The engineer who designed the troubled fix for the tilting and sinking Millennium Tower has told city officials that a test planned for this month could result in a quarter of an inch of new sinking -- a risk one outside expert says is simply too big given the apparently shrinking safety margin for the building.
Last month, crews bored holes at the northwest corner of the building, where the luxury high-rise is sinking and tilting the most.
The test was designed to sample the soil and to install monitors to measure the extent of vibration from installation of new piles to support the building on two sides. That installation was halted in August after the building began to suddenly sink and tilt more.
New data shows that while the extent of settlement subsided during that work stoppage, it accelerated during the week of September 20, during that new test boring work. In just that one monitoring period, the tower sank one 25th of an inch –which translates into a rate of two inches a year.
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That rate has since leveled off. Engineer Ron Hamburger, who designed the so-called fix, is now calling for a far more elaborate test -- sinking a new support pile to bedrock, although he concedes there’s a risk of more settlement.
Given the uncertainties, one expert says that’s too big a risk.
“We’re missing something here, right?” said Rune Storesund, executive director of UC Berkeley’s Center for Catastrophic Risk Management. “So we need to stop, figure out what it is we’re missing. Otherwise, we’re just kind of guessing what’s going to happen in the future.”
Monitoring data reflects an excess of one inch of settlement since work began on the fix project in May. So far, crews have dug holes for 33 out of the originally planned 52 piles.
As a result, the building is now tilting 5.5 inches more to the west and Fremont Street and 2 inches more, north toward Mission Street.
In his recent letter to the city seeking permission for the pile installation test, Hamburger establishes boundaries for how much tilting could occur while maintaining the buildings “safety and stability” in an earthquake.
Currently, the tower is tilting 22.5 inches towards Fremont and 9 inches toward Mission. Under Hamburger’s analysis, the building can tilt 6.5 inches more to reach the 29-inch threshold on Fremont and three inches to reach the 12-inch Mission threshold, and still remain seismically “safe and stable.”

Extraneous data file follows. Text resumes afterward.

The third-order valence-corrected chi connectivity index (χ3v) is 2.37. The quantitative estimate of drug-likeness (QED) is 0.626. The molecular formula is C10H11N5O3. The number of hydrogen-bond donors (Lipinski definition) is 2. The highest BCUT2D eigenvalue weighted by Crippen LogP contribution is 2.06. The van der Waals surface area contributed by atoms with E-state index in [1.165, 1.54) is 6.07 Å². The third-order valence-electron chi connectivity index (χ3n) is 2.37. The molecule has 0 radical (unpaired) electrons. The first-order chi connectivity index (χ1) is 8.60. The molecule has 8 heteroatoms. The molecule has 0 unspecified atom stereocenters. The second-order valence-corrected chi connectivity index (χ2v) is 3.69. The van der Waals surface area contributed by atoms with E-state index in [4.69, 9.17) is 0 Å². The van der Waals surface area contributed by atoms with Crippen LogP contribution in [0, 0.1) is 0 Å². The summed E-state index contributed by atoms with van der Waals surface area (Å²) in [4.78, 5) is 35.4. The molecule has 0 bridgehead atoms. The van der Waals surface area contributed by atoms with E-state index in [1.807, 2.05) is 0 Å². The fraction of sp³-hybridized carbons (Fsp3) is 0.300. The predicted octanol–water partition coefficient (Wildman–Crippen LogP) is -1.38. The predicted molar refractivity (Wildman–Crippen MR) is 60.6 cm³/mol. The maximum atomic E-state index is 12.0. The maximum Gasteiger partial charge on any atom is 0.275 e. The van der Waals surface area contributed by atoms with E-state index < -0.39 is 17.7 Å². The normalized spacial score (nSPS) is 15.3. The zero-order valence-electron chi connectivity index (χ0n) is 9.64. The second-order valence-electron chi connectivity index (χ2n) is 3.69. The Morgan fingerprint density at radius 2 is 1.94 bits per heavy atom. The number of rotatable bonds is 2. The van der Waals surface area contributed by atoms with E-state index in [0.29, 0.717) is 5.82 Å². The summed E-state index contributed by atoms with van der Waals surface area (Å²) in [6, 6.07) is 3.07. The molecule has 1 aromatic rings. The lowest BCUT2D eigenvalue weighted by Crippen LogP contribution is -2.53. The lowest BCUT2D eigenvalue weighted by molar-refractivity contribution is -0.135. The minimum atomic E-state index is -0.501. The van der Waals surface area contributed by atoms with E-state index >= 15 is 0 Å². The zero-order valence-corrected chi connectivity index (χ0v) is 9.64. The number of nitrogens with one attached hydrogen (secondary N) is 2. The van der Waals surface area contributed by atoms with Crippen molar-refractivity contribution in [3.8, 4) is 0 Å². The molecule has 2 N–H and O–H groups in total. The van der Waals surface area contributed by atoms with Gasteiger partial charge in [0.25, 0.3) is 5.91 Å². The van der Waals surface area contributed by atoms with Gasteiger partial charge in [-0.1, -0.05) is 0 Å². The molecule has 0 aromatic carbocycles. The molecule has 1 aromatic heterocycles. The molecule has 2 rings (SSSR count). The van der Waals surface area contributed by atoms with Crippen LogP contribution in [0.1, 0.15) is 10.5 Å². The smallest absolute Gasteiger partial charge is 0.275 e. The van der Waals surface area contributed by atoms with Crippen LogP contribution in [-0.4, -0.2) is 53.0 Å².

Beyond those levels, he suggests, the building’s performance in a quake will start to suffer.
Hamburger predicted that the test pile installation work could trigger as much as a quarter of an inch of new settlement – resulting in about an inch of new tilting at the top toward the west and about a quarter of an inch to the north.
“We do not anticipate that any settlements likely to occur during the pilot installation will pose a threat to the building,” Hamburger assured city officials.
But UC Berkeley’s Storesund worries that one inch of additional settlement does not provide much of a margin of safety.
“If we only have an inch left before things take a turn for the worse, there’s not a lot of room for error,” Storesund said.
“This close to a boundary between safe and not safe – yeah, that should be really, really worrisome,” said Keith Porter, an engineer and adjunct professor at the University of Colorado, Boulder.
Porter, who has studied and developed seismic performance standards for buildings, says the “safe and stable” margin as defined by Hamburger is so narrow that fix designers should be planning for what to do should the tower tilt beyond that threshold.
“Are we just hoping? Are we going to do this and hope nothing bad happens – and if something bad happens, say ‘oh well,’” Porter said.
For now, Hamburger is assuring city officials that an engineer will have the authority to stop the test work “if the predicted settlement effects are exceeded.’’